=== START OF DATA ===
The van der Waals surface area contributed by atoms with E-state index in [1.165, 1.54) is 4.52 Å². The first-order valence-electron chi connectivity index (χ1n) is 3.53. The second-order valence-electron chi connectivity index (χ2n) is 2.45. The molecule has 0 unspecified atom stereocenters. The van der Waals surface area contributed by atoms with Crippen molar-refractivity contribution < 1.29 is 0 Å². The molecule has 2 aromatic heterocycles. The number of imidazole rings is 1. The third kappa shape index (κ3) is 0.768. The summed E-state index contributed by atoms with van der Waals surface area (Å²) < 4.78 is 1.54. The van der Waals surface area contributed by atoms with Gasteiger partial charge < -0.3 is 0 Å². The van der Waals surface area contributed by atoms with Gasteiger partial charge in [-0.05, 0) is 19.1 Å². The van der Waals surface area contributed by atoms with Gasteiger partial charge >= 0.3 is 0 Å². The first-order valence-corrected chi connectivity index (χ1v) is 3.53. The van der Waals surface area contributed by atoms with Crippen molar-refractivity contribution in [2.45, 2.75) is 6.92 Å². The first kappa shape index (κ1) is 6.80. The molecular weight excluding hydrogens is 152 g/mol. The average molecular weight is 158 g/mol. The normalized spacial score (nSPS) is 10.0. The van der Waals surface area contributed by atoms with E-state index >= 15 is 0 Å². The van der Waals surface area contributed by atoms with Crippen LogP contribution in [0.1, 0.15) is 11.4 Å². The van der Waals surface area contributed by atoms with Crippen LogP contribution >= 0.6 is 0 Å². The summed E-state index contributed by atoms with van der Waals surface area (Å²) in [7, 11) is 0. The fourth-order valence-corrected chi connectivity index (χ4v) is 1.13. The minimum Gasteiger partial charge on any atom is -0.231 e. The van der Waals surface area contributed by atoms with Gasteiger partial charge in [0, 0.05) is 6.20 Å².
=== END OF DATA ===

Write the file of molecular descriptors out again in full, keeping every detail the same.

The van der Waals surface area contributed by atoms with E-state index in [1.165, 1.54) is 4.52 Å². The first-order valence-electron chi connectivity index (χ1n) is 3.53. The second-order valence-electron chi connectivity index (χ2n) is 2.45. The molecule has 0 unspecified atom stereocenters. The van der Waals surface area contributed by atoms with Crippen molar-refractivity contribution < 1.29 is 0 Å². The molecule has 2 aromatic heterocycles. The number of imidazole rings is 1. The third kappa shape index (κ3) is 0.768. The summed E-state index contributed by atoms with van der Waals surface area (Å²) < 4.78 is 1.54. The van der Waals surface area contributed by atoms with Gasteiger partial charge < -0.3 is 0 Å². The van der Waals surface area contributed by atoms with Gasteiger partial charge in [-0.05, 0) is 19.1 Å². The van der Waals surface area contributed by atoms with Gasteiger partial charge >= 0.3 is 0 Å². The first-order valence-corrected chi connectivity index (χ1v) is 3.53. The van der Waals surface area contributed by atoms with Crippen molar-refractivity contribution in [2.45, 2.75) is 6.92 Å². The first kappa shape index (κ1) is 6.80. The molecular weight excluding hydrogens is 152 g/mol. The average molecular weight is 158 g/mol. The normalized spacial score (nSPS) is 10.0. The van der Waals surface area contributed by atoms with E-state index >= 15 is 0 Å². The van der Waals surface area contributed by atoms with Crippen LogP contribution in [0.1, 0.15) is 11.4 Å². The van der Waals surface area contributed by atoms with Crippen LogP contribution >= 0.6 is 0 Å². The summed E-state index contributed by atoms with van der Waals surface area (Å²) in [7, 11) is 0. The fourth-order valence-corrected chi connectivity index (χ4v) is 1.13. The minimum Gasteiger partial charge on any atom is -0.231 e. The van der Waals surface area contributed by atoms with Gasteiger partial charge in [0, 0.05) is 6.20 Å².